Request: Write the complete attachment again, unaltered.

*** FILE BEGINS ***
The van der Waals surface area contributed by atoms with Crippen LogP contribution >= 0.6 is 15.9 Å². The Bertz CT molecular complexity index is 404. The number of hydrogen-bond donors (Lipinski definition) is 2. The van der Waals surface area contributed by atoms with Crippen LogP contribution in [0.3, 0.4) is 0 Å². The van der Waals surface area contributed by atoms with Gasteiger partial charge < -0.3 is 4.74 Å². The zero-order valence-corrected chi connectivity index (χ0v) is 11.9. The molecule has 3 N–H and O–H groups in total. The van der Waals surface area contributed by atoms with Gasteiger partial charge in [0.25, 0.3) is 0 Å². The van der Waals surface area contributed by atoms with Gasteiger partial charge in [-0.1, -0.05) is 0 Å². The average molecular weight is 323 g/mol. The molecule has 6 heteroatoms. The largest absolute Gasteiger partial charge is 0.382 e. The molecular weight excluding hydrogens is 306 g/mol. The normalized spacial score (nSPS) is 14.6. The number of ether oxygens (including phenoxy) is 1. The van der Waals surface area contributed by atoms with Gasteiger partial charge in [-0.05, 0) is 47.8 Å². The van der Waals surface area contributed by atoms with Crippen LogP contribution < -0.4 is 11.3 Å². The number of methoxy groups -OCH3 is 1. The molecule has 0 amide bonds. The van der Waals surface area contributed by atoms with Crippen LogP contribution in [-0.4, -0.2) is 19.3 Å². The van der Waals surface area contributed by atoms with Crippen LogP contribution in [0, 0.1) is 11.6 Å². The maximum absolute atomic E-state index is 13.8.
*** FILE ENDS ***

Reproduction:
The van der Waals surface area contributed by atoms with Crippen LogP contribution >= 0.6 is 15.9 Å². The Bertz CT molecular complexity index is 404. The number of hydrogen-bond donors (Lipinski definition) is 2. The van der Waals surface area contributed by atoms with Crippen LogP contribution in [0.3, 0.4) is 0 Å². The van der Waals surface area contributed by atoms with Gasteiger partial charge < -0.3 is 4.74 Å². The zero-order valence-corrected chi connectivity index (χ0v) is 11.9. The molecule has 3 N–H and O–H groups in total. The van der Waals surface area contributed by atoms with Gasteiger partial charge in [0.25, 0.3) is 0 Å². The van der Waals surface area contributed by atoms with Gasteiger partial charge in [-0.1, -0.05) is 0 Å². The average molecular weight is 323 g/mol. The molecule has 6 heteroatoms. The largest absolute Gasteiger partial charge is 0.382 e. The molecular weight excluding hydrogens is 306 g/mol. The normalized spacial score (nSPS) is 14.6. The number of ether oxygens (including phenoxy) is 1. The van der Waals surface area contributed by atoms with Gasteiger partial charge in [-0.05, 0) is 47.8 Å². The van der Waals surface area contributed by atoms with Crippen LogP contribution < -0.4 is 11.3 Å². The number of methoxy groups -OCH3 is 1. The molecule has 0 amide bonds. The van der Waals surface area contributed by atoms with Crippen LogP contribution in [-0.4, -0.2) is 19.3 Å². The van der Waals surface area contributed by atoms with Crippen LogP contribution in [0, 0.1) is 11.6 Å². The maximum absolute atomic E-state index is 13.8.